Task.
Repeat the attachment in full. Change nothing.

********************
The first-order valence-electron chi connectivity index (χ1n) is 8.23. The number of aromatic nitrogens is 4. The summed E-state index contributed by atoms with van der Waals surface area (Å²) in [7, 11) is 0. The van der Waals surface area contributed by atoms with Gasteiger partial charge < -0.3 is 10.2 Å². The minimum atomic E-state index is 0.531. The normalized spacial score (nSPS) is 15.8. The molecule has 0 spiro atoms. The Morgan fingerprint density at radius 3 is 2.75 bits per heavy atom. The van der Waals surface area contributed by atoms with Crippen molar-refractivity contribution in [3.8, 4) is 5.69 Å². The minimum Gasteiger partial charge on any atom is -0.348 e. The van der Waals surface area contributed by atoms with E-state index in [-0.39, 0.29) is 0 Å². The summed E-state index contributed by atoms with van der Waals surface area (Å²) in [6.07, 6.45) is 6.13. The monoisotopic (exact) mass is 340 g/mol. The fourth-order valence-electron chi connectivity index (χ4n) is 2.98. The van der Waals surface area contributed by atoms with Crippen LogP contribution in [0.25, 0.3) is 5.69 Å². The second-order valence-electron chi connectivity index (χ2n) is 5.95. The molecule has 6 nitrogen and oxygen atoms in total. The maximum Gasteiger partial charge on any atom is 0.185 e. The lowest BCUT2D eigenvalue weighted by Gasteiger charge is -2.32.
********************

The first-order valence-electron chi connectivity index (χ1n) is 8.23. The number of aromatic nitrogens is 4. The summed E-state index contributed by atoms with van der Waals surface area (Å²) in [7, 11) is 0. The van der Waals surface area contributed by atoms with Gasteiger partial charge < -0.3 is 10.2 Å². The minimum atomic E-state index is 0.531. The normalized spacial score (nSPS) is 15.8. The molecule has 0 spiro atoms. The Morgan fingerprint density at radius 3 is 2.75 bits per heavy atom. The van der Waals surface area contributed by atoms with Crippen molar-refractivity contribution in [3.8, 4) is 5.69 Å². The minimum Gasteiger partial charge on any atom is -0.348 e. The van der Waals surface area contributed by atoms with E-state index in [-0.39, 0.29) is 0 Å². The summed E-state index contributed by atoms with van der Waals surface area (Å²) in [6.07, 6.45) is 6.13. The monoisotopic (exact) mass is 340 g/mol. The fourth-order valence-electron chi connectivity index (χ4n) is 2.98. The van der Waals surface area contributed by atoms with Crippen LogP contribution in [0.25, 0.3) is 5.69 Å². The second-order valence-electron chi connectivity index (χ2n) is 5.95. The molecule has 6 nitrogen and oxygen atoms in total. The maximum Gasteiger partial charge on any atom is 0.185 e. The lowest BCUT2D eigenvalue weighted by Gasteiger charge is -2.32.